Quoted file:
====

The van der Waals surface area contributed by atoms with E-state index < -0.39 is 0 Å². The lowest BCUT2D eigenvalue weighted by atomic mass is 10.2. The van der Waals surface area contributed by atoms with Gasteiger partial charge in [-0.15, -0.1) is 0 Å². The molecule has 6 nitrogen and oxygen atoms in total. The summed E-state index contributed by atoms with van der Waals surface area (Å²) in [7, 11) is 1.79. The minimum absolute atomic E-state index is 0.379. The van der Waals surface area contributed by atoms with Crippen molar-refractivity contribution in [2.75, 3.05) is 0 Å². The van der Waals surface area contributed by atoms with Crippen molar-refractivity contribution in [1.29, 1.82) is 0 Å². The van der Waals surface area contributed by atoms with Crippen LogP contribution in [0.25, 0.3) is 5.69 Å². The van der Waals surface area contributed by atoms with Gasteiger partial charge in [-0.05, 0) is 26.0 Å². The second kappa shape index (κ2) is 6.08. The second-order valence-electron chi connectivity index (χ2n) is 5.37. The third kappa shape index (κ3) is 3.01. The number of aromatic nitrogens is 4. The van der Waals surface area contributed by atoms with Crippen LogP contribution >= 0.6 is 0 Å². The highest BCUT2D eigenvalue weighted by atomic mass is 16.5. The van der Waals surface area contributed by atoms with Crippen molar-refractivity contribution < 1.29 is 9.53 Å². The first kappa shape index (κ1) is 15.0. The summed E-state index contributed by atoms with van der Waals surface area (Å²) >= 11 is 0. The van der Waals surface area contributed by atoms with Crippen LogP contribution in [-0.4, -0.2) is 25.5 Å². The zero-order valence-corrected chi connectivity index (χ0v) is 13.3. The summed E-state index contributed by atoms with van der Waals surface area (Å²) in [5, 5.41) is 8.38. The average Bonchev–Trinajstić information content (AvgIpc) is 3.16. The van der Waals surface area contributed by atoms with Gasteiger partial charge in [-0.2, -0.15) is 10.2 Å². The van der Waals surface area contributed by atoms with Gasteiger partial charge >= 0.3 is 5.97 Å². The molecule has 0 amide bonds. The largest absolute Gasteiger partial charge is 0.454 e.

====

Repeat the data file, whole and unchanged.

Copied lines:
The van der Waals surface area contributed by atoms with E-state index < -0.39 is 0 Å². The lowest BCUT2D eigenvalue weighted by atomic mass is 10.2. The van der Waals surface area contributed by atoms with Gasteiger partial charge in [-0.15, -0.1) is 0 Å². The molecule has 6 nitrogen and oxygen atoms in total. The summed E-state index contributed by atoms with van der Waals surface area (Å²) in [7, 11) is 1.79. The minimum absolute atomic E-state index is 0.379. The van der Waals surface area contributed by atoms with Crippen molar-refractivity contribution in [2.75, 3.05) is 0 Å². The van der Waals surface area contributed by atoms with Crippen molar-refractivity contribution in [1.29, 1.82) is 0 Å². The van der Waals surface area contributed by atoms with Crippen LogP contribution in [0.25, 0.3) is 5.69 Å². The van der Waals surface area contributed by atoms with Gasteiger partial charge in [-0.05, 0) is 26.0 Å². The second kappa shape index (κ2) is 6.08. The second-order valence-electron chi connectivity index (χ2n) is 5.37. The third kappa shape index (κ3) is 3.01. The number of aromatic nitrogens is 4. The van der Waals surface area contributed by atoms with Crippen LogP contribution >= 0.6 is 0 Å². The highest BCUT2D eigenvalue weighted by atomic mass is 16.5. The van der Waals surface area contributed by atoms with Crippen molar-refractivity contribution < 1.29 is 9.53 Å². The first kappa shape index (κ1) is 15.0. The summed E-state index contributed by atoms with van der Waals surface area (Å²) >= 11 is 0. The van der Waals surface area contributed by atoms with Crippen LogP contribution in [-0.4, -0.2) is 25.5 Å². The zero-order valence-corrected chi connectivity index (χ0v) is 13.3. The summed E-state index contributed by atoms with van der Waals surface area (Å²) in [5, 5.41) is 8.38. The average Bonchev–Trinajstić information content (AvgIpc) is 3.16. The van der Waals surface area contributed by atoms with Gasteiger partial charge in [-0.2, -0.15) is 10.2 Å². The van der Waals surface area contributed by atoms with Gasteiger partial charge >= 0.3 is 5.97 Å². The molecule has 0 amide bonds. The largest absolute Gasteiger partial charge is 0.454 e.